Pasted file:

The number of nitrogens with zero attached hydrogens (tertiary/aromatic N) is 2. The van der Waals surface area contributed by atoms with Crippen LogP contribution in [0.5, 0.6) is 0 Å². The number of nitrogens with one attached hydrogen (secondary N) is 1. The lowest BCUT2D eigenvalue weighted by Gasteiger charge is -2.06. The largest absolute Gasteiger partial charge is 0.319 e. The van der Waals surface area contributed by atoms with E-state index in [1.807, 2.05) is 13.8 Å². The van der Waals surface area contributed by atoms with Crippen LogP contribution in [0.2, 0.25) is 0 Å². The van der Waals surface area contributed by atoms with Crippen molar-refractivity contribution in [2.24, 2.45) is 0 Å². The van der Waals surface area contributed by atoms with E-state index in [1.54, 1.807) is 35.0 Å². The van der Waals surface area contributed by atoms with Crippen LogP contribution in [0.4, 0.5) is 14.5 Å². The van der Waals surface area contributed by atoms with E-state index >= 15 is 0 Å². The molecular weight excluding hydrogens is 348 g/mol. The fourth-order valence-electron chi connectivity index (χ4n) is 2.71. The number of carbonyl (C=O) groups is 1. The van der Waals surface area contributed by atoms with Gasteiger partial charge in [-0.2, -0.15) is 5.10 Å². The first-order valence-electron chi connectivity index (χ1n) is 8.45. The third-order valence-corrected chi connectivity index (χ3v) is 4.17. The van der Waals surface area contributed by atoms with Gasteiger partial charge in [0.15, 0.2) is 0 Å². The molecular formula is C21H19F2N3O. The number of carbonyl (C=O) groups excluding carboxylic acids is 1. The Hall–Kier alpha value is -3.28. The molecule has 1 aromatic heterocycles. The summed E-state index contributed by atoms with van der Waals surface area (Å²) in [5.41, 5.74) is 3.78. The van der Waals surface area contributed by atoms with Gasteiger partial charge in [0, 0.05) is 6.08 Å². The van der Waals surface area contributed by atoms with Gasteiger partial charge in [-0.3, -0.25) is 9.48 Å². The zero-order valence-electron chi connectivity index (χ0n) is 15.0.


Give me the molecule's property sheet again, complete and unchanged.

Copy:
The number of nitrogens with zero attached hydrogens (tertiary/aromatic N) is 2. The van der Waals surface area contributed by atoms with Crippen LogP contribution in [0.5, 0.6) is 0 Å². The number of nitrogens with one attached hydrogen (secondary N) is 1. The lowest BCUT2D eigenvalue weighted by Gasteiger charge is -2.06. The largest absolute Gasteiger partial charge is 0.319 e. The van der Waals surface area contributed by atoms with E-state index in [1.807, 2.05) is 13.8 Å². The van der Waals surface area contributed by atoms with Crippen LogP contribution in [0.2, 0.25) is 0 Å². The van der Waals surface area contributed by atoms with Crippen molar-refractivity contribution in [2.24, 2.45) is 0 Å². The van der Waals surface area contributed by atoms with E-state index in [1.54, 1.807) is 35.0 Å². The van der Waals surface area contributed by atoms with Crippen LogP contribution in [0.4, 0.5) is 14.5 Å². The van der Waals surface area contributed by atoms with E-state index >= 15 is 0 Å². The molecular weight excluding hydrogens is 348 g/mol. The fourth-order valence-electron chi connectivity index (χ4n) is 2.71. The number of carbonyl (C=O) groups is 1. The van der Waals surface area contributed by atoms with Gasteiger partial charge in [-0.2, -0.15) is 5.10 Å². The first-order valence-electron chi connectivity index (χ1n) is 8.45. The third-order valence-corrected chi connectivity index (χ3v) is 4.17. The van der Waals surface area contributed by atoms with Gasteiger partial charge in [0.15, 0.2) is 0 Å². The molecular formula is C21H19F2N3O. The number of carbonyl (C=O) groups excluding carboxylic acids is 1. The Hall–Kier alpha value is -3.28. The molecule has 1 aromatic heterocycles. The summed E-state index contributed by atoms with van der Waals surface area (Å²) in [5.41, 5.74) is 3.78. The van der Waals surface area contributed by atoms with Gasteiger partial charge in [0, 0.05) is 6.08 Å². The van der Waals surface area contributed by atoms with Gasteiger partial charge in [-0.3, -0.25) is 9.48 Å². The zero-order valence-electron chi connectivity index (χ0n) is 15.0.